Monday, October 22, 2012

Of food, talks and forums

Lots has been happening — including our Blue Mountains region gearing up for lots of projects and energy into constructing a peak everything alternative — and I've neglected this blog for a couple of weeks so this post makes a few different points.

Firstly, have you caught up with the great article 'Treating food like stocks and shares is a recipe for disaster', on how financial sector transactions are impacting on food prices? It's by Heather Stewart and appeared in the 14 October issue of The Observer. It provides leads to other useful articles and links.

Secondly, take a look at our U-Tube video of extracts from the 30 May forum on Life Without Money in LondonDerek Wall (Green Party councillor, former Principal Speaker for the Green Party and author of Babylon and Beyond and The Rise of the Green Left) was in conversation with me and Life Without Money contributor Adam Buick (regularly published in the Socialist Standard) at Bolivar Hall, 54 Grafton Way, London. That night around 40 people participated in a stimulating discussion on why we, as a society, need to go money-free and how we might do it. We'd already posted a transcript of Adam's talk here (below).

Thirdly, each year the Postgrowth Institute leads a Free Money Day in mid-September, which seems to be more of a consciousness-raising event than anything else. This report again leads and links to further material on this year's activities.

Fourthly, just to report that at least 20 people turned out to chat about themes in Life Without Money on Thursday 11 October at 6.30 pm when Anitra talked with Clair Woods to over 20 people at one of the In Conversations series held regularly at Travellers Bookstore in Collingwood, Victoria, Australia. The main focus was experiences of daily life in two remarkable North American intentional communities, Twin Oaks (Virginia) and Ganas (NYC), and in Spain exploring squats (such as Can Masdeu, Barcelona) and a 'post-industrial village', Ca La Fou. The event was For more details email Claire Woods at shop@travellersbookstore.com.au or phone (03) 9417 4179.

Monday, October 1, 2012

Kirk Huffman's take on Vanuatu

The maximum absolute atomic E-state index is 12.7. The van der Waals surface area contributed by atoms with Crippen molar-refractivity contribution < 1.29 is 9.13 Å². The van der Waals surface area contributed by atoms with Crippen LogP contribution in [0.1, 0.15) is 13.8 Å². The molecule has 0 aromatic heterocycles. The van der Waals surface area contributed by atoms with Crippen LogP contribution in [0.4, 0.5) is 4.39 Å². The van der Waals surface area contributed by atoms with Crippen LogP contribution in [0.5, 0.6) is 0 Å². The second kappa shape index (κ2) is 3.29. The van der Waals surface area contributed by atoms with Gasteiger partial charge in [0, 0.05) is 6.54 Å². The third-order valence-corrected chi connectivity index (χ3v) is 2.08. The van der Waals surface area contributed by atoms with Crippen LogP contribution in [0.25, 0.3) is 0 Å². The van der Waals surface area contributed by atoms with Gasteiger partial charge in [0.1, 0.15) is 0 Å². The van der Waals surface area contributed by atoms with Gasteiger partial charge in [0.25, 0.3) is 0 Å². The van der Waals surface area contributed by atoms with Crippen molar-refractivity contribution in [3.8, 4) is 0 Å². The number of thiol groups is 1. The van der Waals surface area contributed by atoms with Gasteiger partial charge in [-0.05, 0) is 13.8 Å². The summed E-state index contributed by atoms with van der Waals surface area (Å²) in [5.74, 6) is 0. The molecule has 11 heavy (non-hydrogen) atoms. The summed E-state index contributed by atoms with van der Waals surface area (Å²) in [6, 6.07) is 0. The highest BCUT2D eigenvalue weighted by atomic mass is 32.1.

Veteran ABC (Australian Broadcasting Commission) journalist Sean Dorney recently interviewed Kirk Huffman on his 'Making land work' article in Explore magazine — Radio Australia, 28 September, here. Some excerpts follow.
DORNEY: Kirk Huffman argues that the drive to try to make land in Melanesia economically productive under the "Making Land Work" policy is misguided — that it will simply lead to land alienation, ongoing disputation and probably poverty.
HUFFMAN: ... land has been working for Melanesians, and working well for Melanesians for thousands of years. It's just that, I guess, any sort of project that economists, development economists are involved in — because they only think about money — they think that land is not working for someone unless it's making money. That's a bit ridiculous in Melanesia where you've got the world's highest percentage of people who are still basically self sufficient and still living on their own traditional land. The land is actually the biggest employer in the whole of Melanesia! It doesn't just sort of hand out shillings at the end of every week like in the White Man's World. In the White Man's World money has become the God. Everything is focused around this thing called money. If you look at money, modern money, from a Melanesian point of view the closest comparison you can make is that it's rather like an addictive drug. It's useful and beneficial in small quantities but if you over-do it it can become addictive and very socially divisive. And you get what we call in Vanuatu: 'Sick belong money!' Money sickness.

... It does seem to me a little bit strange that something that is promoted as development is something that essentially means that traditional land custodians essentially lose control over their land. There must be a better way around all this. There must be a better way around all this. OK, if you want development — right, one needs this, one needs that — we all know that. But let's have the kind of development that is relevant for us. You know, we don't need outdated and faulty economic theory forced onto, essentially, almost self-sufficient island nations and cultures. Because if you pull them into, fully into the modern, highly unstable financial situation a little glitch or a hiccup or a collapse on the far side, the isolated side of the world like, for example, the United States or wherever, you could actually affect people in Melanesia. And it's not fair! You'd think economists would actually learn something. It needs economists to respect the fact that there may be parts of the world that their type of economic theory does not fit. It's actually a clash of cultures between a Western, money obsessed, capitalistic, individualistic system against Melanesian systems which are actually much, much older, a lot more sophisticated, a lot more communally-orientated, a lot more geared to self-sufficiency and profound thinking about ways of looking at the environment where you're actually part of the land. The land is actually part of you ...